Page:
We are excited to welcome world-renowned teacher and end-of-life care educator, Frank Ostaseski, to Duluth in April. He will present two free workshops to community members and healthcare professionals that focus on the subject of mindful and compassionate end-of-life care.
Session 1: Being a Compassionate Presence
Audience: General public, family members, clinicians and medical students
Tuesday, April 1
Sign-in/Social Hour: 6:00-6:30 pm
Presentation: 6:30-8:30 pm
Holiday Inn Duluth
200 W. 1st St.
Duluth, MN 55802
Cost is free, though pre-registration is required. Click here to register now.
In this special presentation for the general public, family members, clinicians and medical students, Frank will discuss the challenges, rewards and lessons learned on the journey of being a “compassionate companion” to seriously ill or dying loved ones. He speaks of the journey as a continuous discovery, requiring courage and flexibility. A journey that asks us to open, take risks and forgive constantly. Frank will share inspiring stories drawn from over 30 years at the bedside and introduce his “Five Precepts of Service.” These five practices are invaluable tools for accompanying others facing serious illness or death, while also having relevance for each of us in living a wise and compassionate life.
A social hour with hors d’oeuvres will take place prior to the session at 6:00 pm.
Session 2: Mindful and Compassionate Service
Audience: Healthcare professionals and those dedicated to end-of-life care (4.4 contact hours of continuing education will be provided)
Wednesday, April 2
Sign-in: 7:30-8:00 am
Presentation: 8:00 am-12:00 pm
The Inn on Lake Superior
350 Canal Park Drive
Duluth, MN 55802
Cost is free, though pre-registration is required. This session is full.
Healthcare professionals and others dedicated to end-of-life care face increasing institutional constraints, exposure to intense suffering, multiple deaths, the potential for secondary trauma and emotional exhaustion that can dramatically impact the clinician’s personal well-being and their ability to offer patients the best care possible. These stressors can contribute to self-neglect, distancing from patients and a disconnection from their motivating intention to serve.
During this half-day seminar, participants will explore three key elements that support healthy, renewing and sustainable ways to work in the current environment that leads to an experience that is invigorating, rather than depleting. The development of self awareness leads to self-responsibility, an ability to concentrate on tasks, emotional resilience, self-knowledge and an integrated sense of well-being. Cultivating compassion fosters self care and an empathetic engagement with patients that is present-time oriented, well-boundaried and sensitively attuned. Self-awareness and compassion combine with the skillful action necessary to serve others effectively with gratitude and commitment. Participants learn to listen deeply, communicate clearly, work collaboratively with colleagues and provide care that is relationship-centered.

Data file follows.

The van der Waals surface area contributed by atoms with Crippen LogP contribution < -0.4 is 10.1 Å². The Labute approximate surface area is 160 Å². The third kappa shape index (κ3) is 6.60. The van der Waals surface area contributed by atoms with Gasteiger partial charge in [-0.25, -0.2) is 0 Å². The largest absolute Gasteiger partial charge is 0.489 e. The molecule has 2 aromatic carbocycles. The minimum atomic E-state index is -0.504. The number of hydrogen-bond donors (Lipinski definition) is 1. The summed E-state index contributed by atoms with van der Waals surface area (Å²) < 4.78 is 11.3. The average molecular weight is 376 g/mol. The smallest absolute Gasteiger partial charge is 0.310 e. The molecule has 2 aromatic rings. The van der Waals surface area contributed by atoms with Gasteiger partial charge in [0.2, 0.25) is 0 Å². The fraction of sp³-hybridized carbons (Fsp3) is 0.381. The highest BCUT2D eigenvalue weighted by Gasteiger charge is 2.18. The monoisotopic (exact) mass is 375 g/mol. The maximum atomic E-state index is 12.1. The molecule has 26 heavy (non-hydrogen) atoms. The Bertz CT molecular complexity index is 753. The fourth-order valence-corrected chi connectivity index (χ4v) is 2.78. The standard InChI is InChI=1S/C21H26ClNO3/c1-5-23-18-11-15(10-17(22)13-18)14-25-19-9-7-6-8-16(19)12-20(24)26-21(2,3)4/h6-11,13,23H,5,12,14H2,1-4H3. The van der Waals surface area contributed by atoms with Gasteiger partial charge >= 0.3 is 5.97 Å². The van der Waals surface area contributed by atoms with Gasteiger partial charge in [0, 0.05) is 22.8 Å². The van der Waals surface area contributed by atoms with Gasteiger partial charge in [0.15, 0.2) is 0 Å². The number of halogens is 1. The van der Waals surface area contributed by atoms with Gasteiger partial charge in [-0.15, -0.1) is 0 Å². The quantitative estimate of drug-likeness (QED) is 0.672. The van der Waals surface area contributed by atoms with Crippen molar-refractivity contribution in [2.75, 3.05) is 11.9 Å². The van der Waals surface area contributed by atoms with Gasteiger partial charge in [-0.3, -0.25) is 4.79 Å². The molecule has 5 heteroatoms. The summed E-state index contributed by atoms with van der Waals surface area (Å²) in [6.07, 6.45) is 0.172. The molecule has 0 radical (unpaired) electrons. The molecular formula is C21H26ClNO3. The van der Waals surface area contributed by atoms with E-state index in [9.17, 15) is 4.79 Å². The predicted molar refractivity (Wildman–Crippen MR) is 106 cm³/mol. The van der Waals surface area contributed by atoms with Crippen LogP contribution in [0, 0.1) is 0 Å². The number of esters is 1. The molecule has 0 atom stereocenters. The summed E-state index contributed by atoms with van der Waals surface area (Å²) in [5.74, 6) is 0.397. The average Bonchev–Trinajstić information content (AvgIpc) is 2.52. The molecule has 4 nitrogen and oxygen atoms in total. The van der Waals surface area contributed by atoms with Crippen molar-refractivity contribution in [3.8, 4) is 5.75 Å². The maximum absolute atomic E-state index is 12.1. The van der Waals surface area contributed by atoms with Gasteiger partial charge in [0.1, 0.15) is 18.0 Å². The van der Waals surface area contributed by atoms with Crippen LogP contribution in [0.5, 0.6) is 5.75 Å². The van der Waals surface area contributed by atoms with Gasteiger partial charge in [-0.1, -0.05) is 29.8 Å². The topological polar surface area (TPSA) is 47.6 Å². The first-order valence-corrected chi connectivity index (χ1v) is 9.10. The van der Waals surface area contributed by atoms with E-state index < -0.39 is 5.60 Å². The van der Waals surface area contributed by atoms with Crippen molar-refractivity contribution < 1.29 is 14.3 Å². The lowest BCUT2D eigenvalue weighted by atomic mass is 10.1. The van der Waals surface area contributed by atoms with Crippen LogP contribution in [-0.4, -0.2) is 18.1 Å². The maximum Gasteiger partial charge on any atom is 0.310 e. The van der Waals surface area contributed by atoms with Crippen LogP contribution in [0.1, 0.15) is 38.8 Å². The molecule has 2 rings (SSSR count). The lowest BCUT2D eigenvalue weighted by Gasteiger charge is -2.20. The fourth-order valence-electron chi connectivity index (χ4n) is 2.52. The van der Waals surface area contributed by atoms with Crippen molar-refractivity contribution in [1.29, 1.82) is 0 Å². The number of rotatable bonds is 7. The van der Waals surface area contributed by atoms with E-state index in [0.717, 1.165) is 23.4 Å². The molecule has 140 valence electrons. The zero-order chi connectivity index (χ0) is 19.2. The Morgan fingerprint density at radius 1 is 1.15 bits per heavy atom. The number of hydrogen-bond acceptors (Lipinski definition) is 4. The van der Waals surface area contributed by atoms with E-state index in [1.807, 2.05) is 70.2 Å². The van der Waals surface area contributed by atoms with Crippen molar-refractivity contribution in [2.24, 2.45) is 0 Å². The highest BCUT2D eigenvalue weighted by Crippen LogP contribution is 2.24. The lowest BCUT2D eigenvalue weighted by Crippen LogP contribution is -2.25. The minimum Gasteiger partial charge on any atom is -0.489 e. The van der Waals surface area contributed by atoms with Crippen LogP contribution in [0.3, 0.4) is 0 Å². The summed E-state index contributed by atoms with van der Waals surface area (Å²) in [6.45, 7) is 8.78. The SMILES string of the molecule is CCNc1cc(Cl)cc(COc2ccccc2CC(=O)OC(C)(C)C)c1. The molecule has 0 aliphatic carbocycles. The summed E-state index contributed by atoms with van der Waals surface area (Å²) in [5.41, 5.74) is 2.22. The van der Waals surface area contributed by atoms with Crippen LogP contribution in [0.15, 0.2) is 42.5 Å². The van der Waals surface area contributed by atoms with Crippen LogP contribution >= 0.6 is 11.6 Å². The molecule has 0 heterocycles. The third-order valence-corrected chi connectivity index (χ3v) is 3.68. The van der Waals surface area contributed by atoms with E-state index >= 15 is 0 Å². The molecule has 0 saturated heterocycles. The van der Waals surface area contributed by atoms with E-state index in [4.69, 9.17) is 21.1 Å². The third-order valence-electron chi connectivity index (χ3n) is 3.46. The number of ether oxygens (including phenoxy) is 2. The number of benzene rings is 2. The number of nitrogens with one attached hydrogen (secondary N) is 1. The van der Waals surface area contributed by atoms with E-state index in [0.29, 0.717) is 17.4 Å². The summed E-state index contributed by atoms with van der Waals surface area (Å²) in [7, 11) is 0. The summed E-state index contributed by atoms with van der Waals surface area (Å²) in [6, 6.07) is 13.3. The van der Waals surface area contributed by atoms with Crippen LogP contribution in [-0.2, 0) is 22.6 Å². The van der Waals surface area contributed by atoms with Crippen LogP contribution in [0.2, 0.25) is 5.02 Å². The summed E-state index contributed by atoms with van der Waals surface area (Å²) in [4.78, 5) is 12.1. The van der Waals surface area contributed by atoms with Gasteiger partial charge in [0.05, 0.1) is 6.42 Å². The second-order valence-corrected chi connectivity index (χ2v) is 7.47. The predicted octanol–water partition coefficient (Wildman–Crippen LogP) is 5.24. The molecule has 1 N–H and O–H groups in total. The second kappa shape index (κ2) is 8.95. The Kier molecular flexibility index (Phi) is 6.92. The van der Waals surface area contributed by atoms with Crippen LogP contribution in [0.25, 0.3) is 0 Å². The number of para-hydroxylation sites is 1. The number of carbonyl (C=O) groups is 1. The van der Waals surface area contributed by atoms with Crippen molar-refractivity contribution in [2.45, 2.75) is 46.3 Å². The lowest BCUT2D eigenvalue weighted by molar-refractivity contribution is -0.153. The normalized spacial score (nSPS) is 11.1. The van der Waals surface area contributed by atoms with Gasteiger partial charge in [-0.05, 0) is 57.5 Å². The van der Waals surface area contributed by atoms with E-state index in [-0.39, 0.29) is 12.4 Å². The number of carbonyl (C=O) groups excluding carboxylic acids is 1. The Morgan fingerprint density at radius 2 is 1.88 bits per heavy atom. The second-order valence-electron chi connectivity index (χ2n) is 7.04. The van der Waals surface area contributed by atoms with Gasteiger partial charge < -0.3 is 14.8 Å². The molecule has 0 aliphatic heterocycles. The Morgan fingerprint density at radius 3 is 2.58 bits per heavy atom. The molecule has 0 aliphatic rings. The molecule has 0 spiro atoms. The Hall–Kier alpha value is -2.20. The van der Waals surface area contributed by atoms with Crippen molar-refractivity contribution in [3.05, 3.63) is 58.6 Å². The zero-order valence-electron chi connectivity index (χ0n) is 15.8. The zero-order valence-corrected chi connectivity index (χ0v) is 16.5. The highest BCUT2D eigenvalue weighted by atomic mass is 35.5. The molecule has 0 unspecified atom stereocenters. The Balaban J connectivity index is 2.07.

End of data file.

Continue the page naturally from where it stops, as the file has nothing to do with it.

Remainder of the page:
Frank Ostaseski is a dynamic and visionary Buddhist teacher and international lecturer. In 1987, he co-founded the Zen Hospice Project, the first Buddhist hospice in America. In 2004, he created the Metta Institute to provide broad-based education on mindful and compassionate end-of-life care. He is a frequent keynote speaker for healthcare organizations such as Harvard, the Mayo Clinic and the National Hospice and Palliative Care Organization. His groundbreaking work has been widely featured in the media, including the Bill Moyers television series On Our Own Terms, The Oprah Winfrey Show and in numerous print publications. In 2001, he was honored by the Dalai Lama for his years of compassionate service to the dying and their families. For more information, please visit www.mettainstitute.org.
These sessions are made possible by the generous support of Essentia Health, Merrill Lynch Sieh Yung Group, St. Luke’s Foundation and the Miller-Dwan Foundation.